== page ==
Elizabeth Taylor had taken so many drugs that a medical professional believed she was dead

Elizabeth Taylor had taken so many drugs that a medical professional believed she was dead

Elizabeth Taylor ingested so many drugs in the 1980s that a physician who checked her medical records believed she was dead because “the amounts were incompatible with life.”

According to the new book “Elizabeth Taylor: The Grit & Glamour of an Icon” by Kate Andersen Brower, the star’s pill-popping was so serious by 1983 that her then-daughter-in-law, Aileen Getty, secretly complained to a regulatory agency that some of Taylor’s physicians were overprescribing.

Consequently, it was discovered how much the “Cleopatra” actress was taking: Brower says that between 1983 and 1988, three of the actress’ doctors prescribed a total of one thousand medicines, including tranquilizers, sleeping pills, and painkillers.

At one time, Taylor, who had some unexpected amorous dalliances, requested that her son inject her with the potent synthetic narcotic Demerol.

Christopher Wilding, the actress’s second son with actor Michael Wilding, recounts in his book that the alarming request was made while he was visiting with his mother during her marriage to Virginia Senator John Warner from 1976 until 1982.

Taylor, shown here with Liza Minnelli and Betty Ford, acquired weight during her unhappily married years to Senator John Warner due to her use of Demerol and alcoholism.

Wilding recalls his mother asking for him to come to her bedroom, stating, “She sounded shaky, but it wasn’t until I saw her that I understood she was already somewhat messed up on something. She was sat in her underpants on the side of the bed with a syringe of Demerol in her right hand.”

He stated that the Oscar winner then requested that he “administer the shot,” but he refused.

Taylor and Warner were married from 1976 to 1982.

Wilding writes in the book, “She stared at me with eyes that were both dead and disappointed, took a breath, steadied her hand, and inserted the needle into her skin.”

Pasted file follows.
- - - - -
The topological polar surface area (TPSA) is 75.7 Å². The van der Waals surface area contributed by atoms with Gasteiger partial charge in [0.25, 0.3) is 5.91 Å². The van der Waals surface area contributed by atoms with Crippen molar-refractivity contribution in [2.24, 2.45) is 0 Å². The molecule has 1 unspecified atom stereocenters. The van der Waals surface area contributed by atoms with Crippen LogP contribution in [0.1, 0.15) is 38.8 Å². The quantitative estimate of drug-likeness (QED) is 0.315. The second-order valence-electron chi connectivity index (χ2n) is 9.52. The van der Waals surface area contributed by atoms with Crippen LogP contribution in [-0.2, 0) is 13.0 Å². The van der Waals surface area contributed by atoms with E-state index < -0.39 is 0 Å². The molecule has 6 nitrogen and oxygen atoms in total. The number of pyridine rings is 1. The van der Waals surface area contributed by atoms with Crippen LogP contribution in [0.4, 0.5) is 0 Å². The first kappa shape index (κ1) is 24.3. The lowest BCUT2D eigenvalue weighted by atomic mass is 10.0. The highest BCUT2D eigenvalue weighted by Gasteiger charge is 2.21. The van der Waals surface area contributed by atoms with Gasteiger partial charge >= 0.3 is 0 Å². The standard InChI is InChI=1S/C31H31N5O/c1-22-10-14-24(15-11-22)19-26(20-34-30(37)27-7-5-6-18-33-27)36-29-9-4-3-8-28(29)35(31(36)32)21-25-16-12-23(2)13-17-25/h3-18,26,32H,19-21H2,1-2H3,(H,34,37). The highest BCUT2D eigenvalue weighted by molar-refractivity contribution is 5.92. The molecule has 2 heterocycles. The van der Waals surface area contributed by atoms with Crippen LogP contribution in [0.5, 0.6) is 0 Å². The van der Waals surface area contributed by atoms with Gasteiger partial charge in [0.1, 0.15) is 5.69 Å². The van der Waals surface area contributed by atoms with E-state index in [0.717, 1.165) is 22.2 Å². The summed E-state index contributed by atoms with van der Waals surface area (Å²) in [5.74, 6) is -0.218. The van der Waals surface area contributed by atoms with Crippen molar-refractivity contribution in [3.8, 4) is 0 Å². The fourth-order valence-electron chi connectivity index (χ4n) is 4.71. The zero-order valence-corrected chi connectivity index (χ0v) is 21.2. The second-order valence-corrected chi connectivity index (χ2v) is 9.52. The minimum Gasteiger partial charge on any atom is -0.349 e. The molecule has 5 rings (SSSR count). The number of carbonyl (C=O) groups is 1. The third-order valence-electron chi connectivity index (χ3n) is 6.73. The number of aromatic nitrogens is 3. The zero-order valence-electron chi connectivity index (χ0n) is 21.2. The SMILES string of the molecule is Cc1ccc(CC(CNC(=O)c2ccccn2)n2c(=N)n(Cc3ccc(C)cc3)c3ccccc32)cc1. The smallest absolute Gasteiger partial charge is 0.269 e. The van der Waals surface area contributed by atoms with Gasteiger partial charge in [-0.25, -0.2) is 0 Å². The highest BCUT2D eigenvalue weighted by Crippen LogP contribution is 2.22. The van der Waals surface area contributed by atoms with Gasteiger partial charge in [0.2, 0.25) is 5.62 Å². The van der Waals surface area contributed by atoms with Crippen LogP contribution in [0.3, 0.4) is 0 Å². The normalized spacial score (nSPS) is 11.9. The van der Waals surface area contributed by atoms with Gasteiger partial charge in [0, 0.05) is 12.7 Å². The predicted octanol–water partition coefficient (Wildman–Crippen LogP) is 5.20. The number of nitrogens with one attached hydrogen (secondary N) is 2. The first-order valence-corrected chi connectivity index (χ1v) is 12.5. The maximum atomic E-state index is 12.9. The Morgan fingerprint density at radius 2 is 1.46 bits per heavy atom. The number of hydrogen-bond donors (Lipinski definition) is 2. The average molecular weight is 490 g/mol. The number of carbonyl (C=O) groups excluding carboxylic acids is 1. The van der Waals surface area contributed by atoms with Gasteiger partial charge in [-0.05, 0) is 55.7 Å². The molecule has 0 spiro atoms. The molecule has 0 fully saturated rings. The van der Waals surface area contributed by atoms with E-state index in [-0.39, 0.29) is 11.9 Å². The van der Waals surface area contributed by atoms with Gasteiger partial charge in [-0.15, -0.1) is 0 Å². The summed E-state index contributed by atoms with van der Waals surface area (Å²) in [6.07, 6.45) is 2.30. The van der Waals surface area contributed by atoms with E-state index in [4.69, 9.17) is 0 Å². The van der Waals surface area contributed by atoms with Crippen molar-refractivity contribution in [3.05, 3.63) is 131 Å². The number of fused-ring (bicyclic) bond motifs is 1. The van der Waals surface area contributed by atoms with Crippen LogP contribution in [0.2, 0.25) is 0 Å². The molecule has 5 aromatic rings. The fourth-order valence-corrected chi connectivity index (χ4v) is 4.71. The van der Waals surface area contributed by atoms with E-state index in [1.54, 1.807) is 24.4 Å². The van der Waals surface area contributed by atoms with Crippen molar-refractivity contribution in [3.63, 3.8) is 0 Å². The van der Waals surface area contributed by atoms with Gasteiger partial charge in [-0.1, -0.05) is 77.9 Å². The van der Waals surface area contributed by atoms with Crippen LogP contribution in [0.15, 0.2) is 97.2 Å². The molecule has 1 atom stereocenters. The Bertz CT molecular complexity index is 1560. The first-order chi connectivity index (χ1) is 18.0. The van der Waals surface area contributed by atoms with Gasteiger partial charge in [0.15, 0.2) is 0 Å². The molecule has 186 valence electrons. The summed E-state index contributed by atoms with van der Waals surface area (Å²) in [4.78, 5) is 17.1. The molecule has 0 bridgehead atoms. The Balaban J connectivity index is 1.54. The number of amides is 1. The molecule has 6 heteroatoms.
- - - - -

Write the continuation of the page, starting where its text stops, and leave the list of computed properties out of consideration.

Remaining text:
Taylor also suffered with alcoholism, which intensified throughout her turbulent marriages to Welsh actor Richard Burton, who himself was an extreme drinker.

After Taylor requested her son Christopher Wilding to give her a Demerol injection, Christopher’s ex-wife Aileen Getty contacted a regulatory organization over Taylor’s excessive prescription.

Brower writes that the pair met for the first time on the set of “Cleopatra,” when Burton, fresh off a bender, was so shaky that he couldn’t even hold a cup of coffee to his lips. Taylor thought his request for assistance adorable and intriguing.

The infamously antagonistic relationship between the couple was fostered by booze — “the third partner in their marriage.”

Taylor checked into a facility named for former First Lady Betty Ford, who also suffered with alcoholism.

Brower adds that it was easier to overlook Elizabeth’s rising alcoholism since Richard’s was so devastating.

Moreover, the actress’ drinking and drug use intensified throughout her marriage to Warner, during which she was bored, lonely, living in Washington, and gaining weight.

Elizabeth asserted that her life as a senator’s wife in Washington, D.C., turned her into an alcoholic and a drug addict.

Taylor’s drinking issues were disguised during her marriage to Richard Burton since his were so much more severe.

Taylor was divorced and back in Los Angeles by 1981. However, her dependence on painkillers was worsening.

“She surrounded herself with family-like helpers and housekeepers who were less inclined to confront her about her mounting issue,” Brower writes. It was very difficult to say no to Elizabeth Taylor, since she was able to influence her physicians into providing her the medicines she desired on demand.

In treatment, Taylor met her seventh and final husband, Larry Fortensky.

Taylor entered the Betty Ford Center for a seven-week stint in 1983 after a group of friends and relatives staged a successful intervention. She quit drinking but continued to take medications, justifying their use on the grounds that they were doctor-prescribed.

Daughter Liza Todd recalls hearing that her mother Taylor was unreachable after 9 p.m., “not because she was asleep, but because she was high”

The actress was expelled from one rehabilitation program for refusing to participate.

Taylor returned to rehab in 1988 after a second intervention organized by her friend George Hamilton, but she refused to undertake the required work and was asked to leave.

Taylor did manage to acquire a second husband while in rehabilitation: construction worker Larry Fortensky, twenty years her junior. In 1991, the couple married in an extravagant wedding. Five years later, he resumed drinking, and the couple separated.

Taylor struggled with her addictions until her death in 2011 at the age of 79.

 

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